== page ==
“We’ve taken out 55 stoves,” he said, adding that the work groups are trained and multilingual, and there is an assessment team that evaluates needs. Local groups will continue to work with families, helping them get re-established.
“There is a growing humanitarian problem with people still in homes that are damaged,” he said. “Even today we are still removing carpeting.”
On Long Beach Island, Ocean County, which was hit hard and is recovering more slowly, Grace Calvary Church continues to host a Red Cross food site daily and house the temporarily displaced.
“We’ve still got 50 or 60 people sleeping here at night, then going to their homes to clean out the mud during the day,” Pastor Dan W. Stott said. “We’re one of the few churches on the island that was able to get open.”
He said volunteers have come to help from as far away as California, and he expects the church to continue efforts until at least the end of the year.
“We’re targeting homes that are primary residences, and we know of 100 in our area,” he said. “It’s been amazing to watch people get together. But when people need help, you just respond.”
While the volunteers continue to work, they are getting tired. Some have worked daily since the storm, especially during the week when others return to their jobs. But they see the need, so they keep coming back.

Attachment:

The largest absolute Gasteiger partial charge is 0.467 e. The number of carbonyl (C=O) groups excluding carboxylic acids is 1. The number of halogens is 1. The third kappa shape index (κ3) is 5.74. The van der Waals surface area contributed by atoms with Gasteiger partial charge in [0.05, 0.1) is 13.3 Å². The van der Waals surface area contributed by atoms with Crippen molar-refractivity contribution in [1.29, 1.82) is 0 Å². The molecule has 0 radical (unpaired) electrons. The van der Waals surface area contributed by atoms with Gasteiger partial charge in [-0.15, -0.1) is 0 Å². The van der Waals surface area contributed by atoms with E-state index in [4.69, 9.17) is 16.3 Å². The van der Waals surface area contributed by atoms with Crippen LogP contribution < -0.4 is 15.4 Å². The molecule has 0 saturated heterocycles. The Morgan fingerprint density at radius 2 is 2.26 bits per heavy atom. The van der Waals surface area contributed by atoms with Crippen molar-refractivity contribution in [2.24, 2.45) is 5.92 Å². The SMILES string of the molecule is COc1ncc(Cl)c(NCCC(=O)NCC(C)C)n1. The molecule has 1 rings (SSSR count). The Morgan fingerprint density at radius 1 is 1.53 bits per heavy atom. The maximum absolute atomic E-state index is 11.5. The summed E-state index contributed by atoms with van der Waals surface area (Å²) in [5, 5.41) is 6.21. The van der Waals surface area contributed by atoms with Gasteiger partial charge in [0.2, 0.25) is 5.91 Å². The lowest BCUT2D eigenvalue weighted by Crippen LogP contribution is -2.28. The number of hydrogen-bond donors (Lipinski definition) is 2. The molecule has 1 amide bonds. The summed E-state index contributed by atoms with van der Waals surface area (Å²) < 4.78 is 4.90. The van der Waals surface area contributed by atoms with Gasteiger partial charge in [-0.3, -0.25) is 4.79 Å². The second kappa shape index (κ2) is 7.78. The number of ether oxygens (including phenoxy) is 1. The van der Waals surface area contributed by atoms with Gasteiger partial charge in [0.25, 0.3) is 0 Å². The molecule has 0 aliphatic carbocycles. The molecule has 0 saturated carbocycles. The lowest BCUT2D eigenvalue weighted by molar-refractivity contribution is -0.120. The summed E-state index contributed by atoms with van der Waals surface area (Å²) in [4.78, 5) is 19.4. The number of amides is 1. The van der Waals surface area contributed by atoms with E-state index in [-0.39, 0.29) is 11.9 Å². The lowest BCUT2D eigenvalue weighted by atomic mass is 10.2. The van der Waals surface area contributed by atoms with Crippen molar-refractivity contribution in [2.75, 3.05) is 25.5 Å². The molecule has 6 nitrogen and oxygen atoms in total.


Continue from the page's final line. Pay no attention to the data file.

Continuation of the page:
“Sometimes a truck will arrive, and there are only three people here working,” said Whitaker, at Shore Fellowship.
“Pastor said we’ll do this as long as it’s needed,” Jean McClanton said at the small Venice Park United Methodist Church in Atlantic City, which has canned food, clothing and cleaning supplies for local residents, many of whom do not have cars or lost them in the flooding.
Violet Mintess said Samaritan’s Purse, a Christian group that camped out at the Linwood Community Church, helped her clean out her damaged home, so she is happy to help out at the church.
For many, Thanksgiving will be their first day off since the storm. But over in Wildwood, one group of volunteers spent this week preparing a Thanksgiving dinner at the former St. Ann’s School for displaced families and others affected by the hurricane.
Chris O’Donnell, who’s from Wilmington, Del., but a longtime Wildwood visitor, said they plan to convert the school gym into an elegant dining room to make sure families who have been living in local motels since the storm have a nice holiday. Helen Horner, who works at the Days Inn where families are staying, reached out to the Notre Dame de la Mer parish and arranged to host the event at the school.
Volunteers have been soliciting monetary donations and food to make the day special. Tony’s Produce donated all the produce, and the group purchased 10 pre-cooked turkeys, five hams and plenty of dessert to serve a few hundred people.
“We are doing this for all displaced families, wherever they are, but anyone who needs a place to go for dinner can come, too,” O’Connell said. “If someone is that lonely, or that tapped out, they need this, too.”